We describe a message-competitive algorithm to solve Byzantine agreement, leader election, and committee election. Our algorithm sends an expected O((T+n)log n) bits and has latency O(polylog(n)) (even in the CONGEST model), where T = O(n²) is the number of bits sent by Byzantine nodes. The algorithm is resilient to (1/4-ε)n Byzantine nodes for any fixed ε > 0, and succeeds with high probability. Our message bounds are essentially optimal up to polylagarithmic factors, for algorithms that run in polylogarithmic rounds in the CONGEST model.
We also show lower bounds for message-competitive Byzantine agreement regardless of rounds. We prove that, in general, one cannot hope to design Byzantine protocols that have communication cost that is significantly smaller than the cost of the Byzantine adversary.

John Augustine, Valerie King, Anisur Rahaman Molla, Gopal Pandurangan, and Jared Saia. Scalable and Secure Computation Among Strangers: Message-Competitive Byzantine Protocols. In 34th International Symposium on Distributed Computing (DISC 2020). Leibniz International Proceedings in Informatics (LIPIcs), Volume 179, pp. 31:1-31:19, Schloss Dagstuhl – Leibniz-Zentrum für Informatik (2020)

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@InProceedings{augustine_et_al:LIPIcs.DISC.2020.31, author = {Augustine, John and King, Valerie and Molla, Anisur Rahaman and Pandurangan, Gopal and Saia, Jared}, title = {{Scalable and Secure Computation Among Strangers: Message-Competitive Byzantine Protocols}}, booktitle = {34th International Symposium on Distributed Computing (DISC 2020)}, pages = {31:1--31:19}, series = {Leibniz International Proceedings in Informatics (LIPIcs)}, ISBN = {978-3-95977-168-9}, ISSN = {1868-8969}, year = {2020}, volume = {179}, editor = {Attiya, Hagit}, publisher = {Schloss Dagstuhl -- Leibniz-Zentrum f{\"u}r Informatik}, address = {Dagstuhl, Germany}, URL = {https://drops.dagstuhl.de/entities/document/10.4230/LIPIcs.DISC.2020.31}, URN = {urn:nbn:de:0030-drops-131093}, doi = {10.4230/LIPIcs.DISC.2020.31}, annote = {Keywords: Byzantine protocols, Byzantine agreement, Leader election, Committee election, Message-competitive protocol, Randomized protocol} }

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**Published in:** LIPIcs, Volume 46, 19th International Conference on Principles of Distributed Systems (OPODIS 2015)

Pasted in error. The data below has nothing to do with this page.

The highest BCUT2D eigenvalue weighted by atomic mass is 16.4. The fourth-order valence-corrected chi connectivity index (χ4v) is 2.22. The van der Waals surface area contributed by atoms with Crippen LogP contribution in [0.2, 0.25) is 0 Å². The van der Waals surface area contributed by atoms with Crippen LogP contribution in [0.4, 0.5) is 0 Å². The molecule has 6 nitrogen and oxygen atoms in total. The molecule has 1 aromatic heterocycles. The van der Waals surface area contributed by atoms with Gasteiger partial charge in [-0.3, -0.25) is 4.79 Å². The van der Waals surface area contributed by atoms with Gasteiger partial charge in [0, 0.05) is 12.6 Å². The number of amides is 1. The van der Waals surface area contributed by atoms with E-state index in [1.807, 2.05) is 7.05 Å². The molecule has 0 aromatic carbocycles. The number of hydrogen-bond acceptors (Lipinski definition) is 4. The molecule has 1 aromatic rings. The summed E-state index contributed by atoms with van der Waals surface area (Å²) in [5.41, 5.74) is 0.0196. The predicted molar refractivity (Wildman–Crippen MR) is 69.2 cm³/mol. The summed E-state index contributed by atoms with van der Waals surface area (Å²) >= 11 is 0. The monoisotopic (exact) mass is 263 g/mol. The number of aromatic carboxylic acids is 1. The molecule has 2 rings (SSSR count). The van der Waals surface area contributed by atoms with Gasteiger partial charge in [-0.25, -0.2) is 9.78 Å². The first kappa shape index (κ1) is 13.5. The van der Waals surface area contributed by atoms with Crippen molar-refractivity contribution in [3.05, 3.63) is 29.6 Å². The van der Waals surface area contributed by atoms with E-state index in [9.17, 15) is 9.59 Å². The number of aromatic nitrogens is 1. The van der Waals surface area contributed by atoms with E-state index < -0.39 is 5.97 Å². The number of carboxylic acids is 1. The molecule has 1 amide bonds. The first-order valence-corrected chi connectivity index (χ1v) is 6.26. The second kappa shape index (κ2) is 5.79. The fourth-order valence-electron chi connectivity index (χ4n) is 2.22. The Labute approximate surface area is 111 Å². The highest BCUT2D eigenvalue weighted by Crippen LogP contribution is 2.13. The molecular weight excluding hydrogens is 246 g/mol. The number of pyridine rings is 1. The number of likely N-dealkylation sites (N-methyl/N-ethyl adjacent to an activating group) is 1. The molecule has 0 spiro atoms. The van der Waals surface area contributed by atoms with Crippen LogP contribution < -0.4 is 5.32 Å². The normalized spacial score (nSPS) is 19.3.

We study the single-message broadcast problem in dynamic radio networks. We show that the time complexity of the problem depends on the amount of stability and connectivity of the dynamic network topology and on the adaptiveness of the adversary providing the dynamic topology. More formally, we model communication using the standard graph-based radio network model. To model the dynamic network, we use a variant of the synchronous dynamic graph model introduced in [Kuhn et al., STOC 2010]. For integer parameters T >= 1 and k => 1, we call a dynamic graph T-interval k-connected if for every interval of T consecutive rounds, there exists a k-vertex-connected stable subgraph. Further, for an integer parameter tau >= 0, we say that the adversary providing the dynamic network is tau-oblivious if for constructing the graph of some round t, the adversary has access to all the randomness (and states) of the algorithm up to round t-tau.
As our main result, we show that for any T >= 1, any k >= 1, and any tau = 1, for a tau-oblivious adversary, there is a distributed algorithm to broadcast a single message in time O((1+n/(k * min(tau,T)) * n *log^3(n)). We further show that even for large interval k-connectivity, efficient broadcast is not possible for the usual adaptive adversaries. For a 1-oblivious adversary, we show that even for any T <= (n/k)^{1-epsilon} (for any constant epsilon > 0) and for any k >= 1, global broadcast in T-interval k-connected networks requires at least Omega(n^2/k^2*log(n)) time. Further, for a 0-oblivious adversary, broadcast cannot be solved in T-interval k-connected networks as long as T < n-k.

Mohamad Ahmadi, Abdolhamid Ghodselahi, Fabian Kuhn, and Anisur Rahaman Molla. The Cost of Global Broadcast in Dynamic Radio Networks. In 19th International Conference on Principles of Distributed Systems (OPODIS 2015). Leibniz International Proceedings in Informatics (LIPIcs), Volume 46, pp. 7:1-7:17, Schloss Dagstuhl – Leibniz-Zentrum für Informatik (2016)